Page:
Placemaking: Shaping The Future of City Living

Placemaking: Shaping The Future of City Living

What makes a place great? This question has become more pertinent for our modern world in the last decade.

As people contend with issues surrounding urbanisation, the decline of community, and the evolution of city living, much of the solutions offered have come to revolve around one word, that of “placemaking”.

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The modern iteration of the concept first emerged in the 1960s, when writers and sociologists such as Jane Jacobs and William H. Whyte mooted ideas of building a city that catered to people first, with spaces that will foster social life and lively neighbourhoods.

Danish architect Jan Gehl, author of the much-read Cities for People put it this way – “First life, then spaces, then buildings – the other way around never works.”

Think city laneway programme placemaking An activation demo during the World Urban Forum of Think City’s Laneway Programme in rejuvenating several alleyways in downtown Kuala Lumpur. (Photo: Think City)


Daniel Lim, the director of Urban Mechanics, Placemaking Lead at Think City, a Malaysian urban policy adviser, expounds on a similar sentiment.

“What makes a city are its people, because they are the main drivers that keep everything alive and moving. Hence, it is important to realise that in order for cities to work, they need to be liveable, especially with new global challenges such as the COVID-19 pandemic and climate change.”


That said, the positive impact of placemaking goes beyond social benefits to very tangible economic growth. Take the High Line in New York, an elevated section of New York Central Railroad’s West Side Line that is a public park.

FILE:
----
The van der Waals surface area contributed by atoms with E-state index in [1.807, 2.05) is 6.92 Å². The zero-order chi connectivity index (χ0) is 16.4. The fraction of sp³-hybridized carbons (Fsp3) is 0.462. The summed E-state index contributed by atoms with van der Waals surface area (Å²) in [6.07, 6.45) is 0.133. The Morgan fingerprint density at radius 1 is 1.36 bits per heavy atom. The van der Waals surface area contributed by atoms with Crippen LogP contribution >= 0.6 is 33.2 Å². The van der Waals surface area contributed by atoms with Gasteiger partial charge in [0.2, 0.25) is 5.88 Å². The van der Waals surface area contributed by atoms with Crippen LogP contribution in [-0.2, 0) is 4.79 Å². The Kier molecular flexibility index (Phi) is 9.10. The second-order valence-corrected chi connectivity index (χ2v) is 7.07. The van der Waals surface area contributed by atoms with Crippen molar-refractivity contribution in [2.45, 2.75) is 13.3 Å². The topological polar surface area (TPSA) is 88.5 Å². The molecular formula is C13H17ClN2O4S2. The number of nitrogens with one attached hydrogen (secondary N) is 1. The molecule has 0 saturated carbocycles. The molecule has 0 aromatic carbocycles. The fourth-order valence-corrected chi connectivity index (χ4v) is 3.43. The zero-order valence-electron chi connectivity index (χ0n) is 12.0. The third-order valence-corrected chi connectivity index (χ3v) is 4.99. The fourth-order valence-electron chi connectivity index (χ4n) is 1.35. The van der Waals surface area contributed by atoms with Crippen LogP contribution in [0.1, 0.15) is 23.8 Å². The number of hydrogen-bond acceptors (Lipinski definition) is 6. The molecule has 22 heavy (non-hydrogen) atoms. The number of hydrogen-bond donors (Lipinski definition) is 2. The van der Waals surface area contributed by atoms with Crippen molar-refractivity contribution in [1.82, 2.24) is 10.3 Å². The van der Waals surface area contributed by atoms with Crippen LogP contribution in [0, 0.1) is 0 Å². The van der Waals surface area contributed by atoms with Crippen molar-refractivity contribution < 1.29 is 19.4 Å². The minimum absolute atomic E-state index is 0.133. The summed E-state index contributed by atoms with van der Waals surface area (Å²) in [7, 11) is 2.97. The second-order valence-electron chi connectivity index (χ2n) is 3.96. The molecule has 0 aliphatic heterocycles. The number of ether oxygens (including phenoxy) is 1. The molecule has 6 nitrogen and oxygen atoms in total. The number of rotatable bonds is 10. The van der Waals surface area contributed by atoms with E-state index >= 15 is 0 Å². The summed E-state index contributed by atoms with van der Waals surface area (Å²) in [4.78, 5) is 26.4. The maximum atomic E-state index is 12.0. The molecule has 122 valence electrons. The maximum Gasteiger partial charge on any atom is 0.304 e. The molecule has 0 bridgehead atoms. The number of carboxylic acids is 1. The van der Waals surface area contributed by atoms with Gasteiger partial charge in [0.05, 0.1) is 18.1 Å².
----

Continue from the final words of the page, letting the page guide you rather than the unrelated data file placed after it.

Now emulated in many other cities, the 2.33-kilometre landmark became an “economic development engine” that spurred tourism, business as well as real estate growth,  with economic activity – especially robust in the real estate sector – numbering in the billions.

The High Line Spring 8 Conlay Placemaking Spring at the High Line in New York City (Photo: sangaku)


Modern development and placemaking

Placemaking has now spilled over from the public realm to the private, notes Lim, pointing out that most contemporary developments focus on improving quality of life as a key element.

When done well, he adds that placemaking takes common facilities and infrastructure and makes it something more, one that creates more resilient communities and even improves sustainability.

Joanne Kua, the Group CEO of KSK and managing director of KSK Land concurs. “We’ve really taken in this concept and approach of placemaking as a company and real estate developer. If I can simplify what it embodies for us, it means to intentionally shape an environment for better living.”

KSK Land’s maiden development 8 Conlay, a RM5.4 billion gross development value integrated project in the heart of KL’s city center, was designed with the vision to introduce a standard of city living that will set the bar for luxury tier residences in the country.

But more than opulence, Kua emphasises that real luxury lies in good design, and solid, tangible quality. In this case, 8 Conlay has a residence helmed by award-winning designers Steve Leung and Kelly Hoppen for YOO, and a range of hotel-led services provided by European luxury hotel group Kempinski.

Digital placemaking also plays a role, with residents able to access all manner of services and functions necessary for convenience and ease of convenience from a seamless resident mobile app that won a prize at the Malaysian Technology Excellence Awards 2022.
But arguably where placemaking played a most substantial role would be YOO8 Serviced by Kempinski residence’s communal areas, a water lounge on Level 26 and green refuge on Level 44.

Connecting the twin-tower residences, its landscape designer Pok Kobkongsanti of Bangkok-based TROP studio envisioned a place of spaciousness within KL city center itself.

Instead of a merely decorative space, both the sky decks are created for activity within a fully distinctive environment, one that structurally draws people together while visually and emotionally making room for an immersive escape – all in the heart of the city.

8 Conlay in Kuala Lumpur is selling Tower A and Tower B of its branded residences, YOO8 serviced by Kempinski. To get in touch or visit our 8 Conlay Gallery, contact us here